The Erie Canal and its effect on New England

It may seem hard to believe that one of the most influential man-made waterways in the history of the world flows into Troy, N.Y., just a three-hour drive from Wilton. The Erie Canal — measuring 363 miles and containing more than 80 locks — connected the Great Lakes region to the Eastern Seaboard for the first time in 1825, and is still in operation today.

On Feb. 23, the second part of the Wilton Library and Wilton Historical Society’s American Made scholarly series will take a close look at the Erie Canal and the effect it had on Connecticut’s 19th-Century industrial boom with Dr. Ann Green, a professor of history at the University of Pennsylvania.

The speed with which the canal was built, Dr. Green said by phone last week, is a large part of the canal’s “great story.”

“With picks and shovels they built a 365-mile canal across upstate New York in eight years. They probably stopped some during the winter, but wars stopped during the winter [in 1820],” she said with a laugh.

Though many people view the 19th Century as being dominated by the steam-powered railroad, Dr. Green said the canal system may have had as strong an effect on the American industrial revolution as the trains.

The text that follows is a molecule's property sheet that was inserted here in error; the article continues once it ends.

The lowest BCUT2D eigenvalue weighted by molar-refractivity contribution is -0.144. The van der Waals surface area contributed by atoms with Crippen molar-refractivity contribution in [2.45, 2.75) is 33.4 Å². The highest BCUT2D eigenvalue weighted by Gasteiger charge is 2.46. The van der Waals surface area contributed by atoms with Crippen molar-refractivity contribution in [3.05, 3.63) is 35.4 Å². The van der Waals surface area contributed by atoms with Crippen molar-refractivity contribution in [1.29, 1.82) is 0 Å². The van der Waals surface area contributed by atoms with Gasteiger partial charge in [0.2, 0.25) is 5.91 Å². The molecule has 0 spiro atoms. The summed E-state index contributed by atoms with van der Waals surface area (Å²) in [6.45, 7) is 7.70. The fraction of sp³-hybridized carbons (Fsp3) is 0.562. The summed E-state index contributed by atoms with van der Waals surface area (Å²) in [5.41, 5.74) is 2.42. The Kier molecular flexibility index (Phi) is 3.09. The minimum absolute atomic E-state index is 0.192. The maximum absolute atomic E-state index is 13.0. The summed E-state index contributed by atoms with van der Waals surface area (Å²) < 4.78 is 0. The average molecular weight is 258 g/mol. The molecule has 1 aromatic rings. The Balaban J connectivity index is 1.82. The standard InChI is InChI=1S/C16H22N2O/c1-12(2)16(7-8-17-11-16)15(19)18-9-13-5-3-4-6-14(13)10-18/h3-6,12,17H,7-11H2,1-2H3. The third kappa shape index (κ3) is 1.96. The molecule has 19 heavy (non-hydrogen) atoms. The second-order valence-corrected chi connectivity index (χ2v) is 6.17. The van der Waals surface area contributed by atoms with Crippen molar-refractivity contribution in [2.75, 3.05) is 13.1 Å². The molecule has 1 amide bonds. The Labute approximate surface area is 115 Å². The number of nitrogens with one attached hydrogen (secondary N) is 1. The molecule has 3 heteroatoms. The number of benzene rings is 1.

“A lot of 19th-Century history is written around the railroads as if everything happened because of them, and that once they happen nothing could happen anymore. We got steam engines and everything changed. But it’s not quite so simple,” she said.

Unlike trains, which relied entirely on machines, the Erie Canal is an example of early industrialization in that it changed the geographic landscape of the United States to harness the power of pack animals and water.

“It was one way that Americans tried to reconstruct their landscape in order to be able to use a particular kind of energy source,” she said. In the 1950s we built interstate highways for a variety of reasons, including the easy and efficient use of increasingly high-power, reliable petroleum-fueled automobiles. In the 19th Century, they did they same thing, except with canals.”

The decline of agricultural society in Connecticut and the rest of New England, Dr. Green said, is due in part to the way the Erie Canal connected the inexpensive lands of the Midwest with the most densely populated regions of the country. While it allowed for bulky materials like grain, lumber, and rock to be imported easily from other areas of the country, it also provided a “route” for immigrants to head west.

“People had been trying to farm New England for 300 years, but not always in a kind fashion. There was soil exhaustion, and better, cheaper land out West,” she said. “It becomes a real route for immigration.”

Dr. Green’s lecture will take place on Sunday, Feb. 23, at the Wilton Historical Society from 4 to 5:30.

The five-part series is sponsored by Bankwell in Wilton, with individual sponsors for each lecture. Registration is essential for these very popular lectures. The series is free, although donations are always welcomed. Future lectures will take place on March 2, 16 and 30.